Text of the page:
Can Barrett Take Haye Into The Deep Water and Drown Him?
By Scott Gilfoid: Former cruiserweight champion David Haye (21-1, 20 KOs) will be making his first and most crucial step this Saturday against contender Monte Barrett (34-6, 20 KOs) in a 10-round bout at the O2 Arena (Millenium Dome), Greenwich, in London.
Haye, 28, has set out what may ultimately impossible goal of winning the International Boxing Federation/World Boxing Federation heavyweight title in 2009 in a fight against current champion Wladimir Klitschko.
However, in his rush to challenge for the title, Haye appears to be in too much of a rush to do the heavy work involved with preparing for a title shot against as hard a hitter as Wladimir. Barrett, 37, a good fighter with decent power, may not be enough of a test for Haye to ready him for a fighter as powerful and large as Wladimir. To be sure, if Barrett lands a good right hand, he has a chance of taking out Haye with a single shot. However, he’s still probably going to be in over his head against Haye and will likely get powered out of there in a few rounds or less.
Haye, though, has to be very careful with Barrett, because this is going to be Monte’s big chance and he’ll probably be super hyped up, hoping he can land a big home run shot on Haye’s legendary china chin and take him out. Minus a knockout victory for Haye, I doubt that he has enough chin or legs to stay on his feet long enough to win a 10-round decision against Barrett. In a stand up fight, Haye can’t contend with a fighter in Barrett’s class.
Haye is a good cruiserweight, but his chin was shaky even at that weight class, but against a good hitter like Barrett, who is probably a consistently much harder and faster puncher than anyone he’s faced before, Haye will be in constant danger of being taken out. If Haye plays it cautious with Barrett, I see the American winning the fight, because Haye’s only real chance at winning is if he comes at Barrett hard from the beginning and drops him before he’s warmed up.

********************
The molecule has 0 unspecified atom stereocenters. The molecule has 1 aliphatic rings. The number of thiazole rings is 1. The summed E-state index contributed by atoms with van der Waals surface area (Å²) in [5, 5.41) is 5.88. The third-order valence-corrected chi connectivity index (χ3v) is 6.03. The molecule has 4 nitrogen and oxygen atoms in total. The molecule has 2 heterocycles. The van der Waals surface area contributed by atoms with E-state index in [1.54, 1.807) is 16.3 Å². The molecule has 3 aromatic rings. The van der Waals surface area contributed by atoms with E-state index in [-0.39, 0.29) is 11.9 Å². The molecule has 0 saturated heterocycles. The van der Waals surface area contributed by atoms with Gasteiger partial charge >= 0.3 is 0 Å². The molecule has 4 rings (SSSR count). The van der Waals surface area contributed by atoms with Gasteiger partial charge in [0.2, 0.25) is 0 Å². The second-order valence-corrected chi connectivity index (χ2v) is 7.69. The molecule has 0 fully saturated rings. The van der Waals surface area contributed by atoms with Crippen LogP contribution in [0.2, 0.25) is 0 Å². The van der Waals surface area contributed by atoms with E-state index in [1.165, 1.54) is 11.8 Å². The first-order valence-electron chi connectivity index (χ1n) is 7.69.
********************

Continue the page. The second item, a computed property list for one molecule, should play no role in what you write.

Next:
Barrett has shown to be a slow starter in the past, and now that he’s aged more, it’s not likely improved. But let’s say for a moment that Haye does come after Barrett from the start looking for a knockout, this too may play into Monte’s hands, for he has a wicked right hand, a sneaky left hook and the hand speed to land his shots in between Haye’s big power shots.
In the video I’ve seen of Haye, his hand speed has dropped off significantly since putting on thirty pounds to move up to the cruiserweight division. His power still appears to be there, however, but his speed looks more like an average heavyweight and nothing particularly special about him. In reality, Haye may be a damaged fighter much in the same way that Roy Jones Jr. was when he took off a lot of weight to drop down from heavyweight to fight in the light heavyweight division.
Fighters can equally be harmed in reverse. That is, when putting on 20-30 pounds like Haye has done for this fight, it can have a huge effect on their performance. Not only will Haye’s speed be much slower, but perhaps more importantly, his stamina will likely be greatly diminished.
If Barrett can take Haye into the deep water, he may be able to drown him with power shots as he tires out from having to carry all that extra weight on his smaller frame. After all, Haye is not true heavyweight, and will be really extending himself by fighting over his natural 200 pound fighting weight.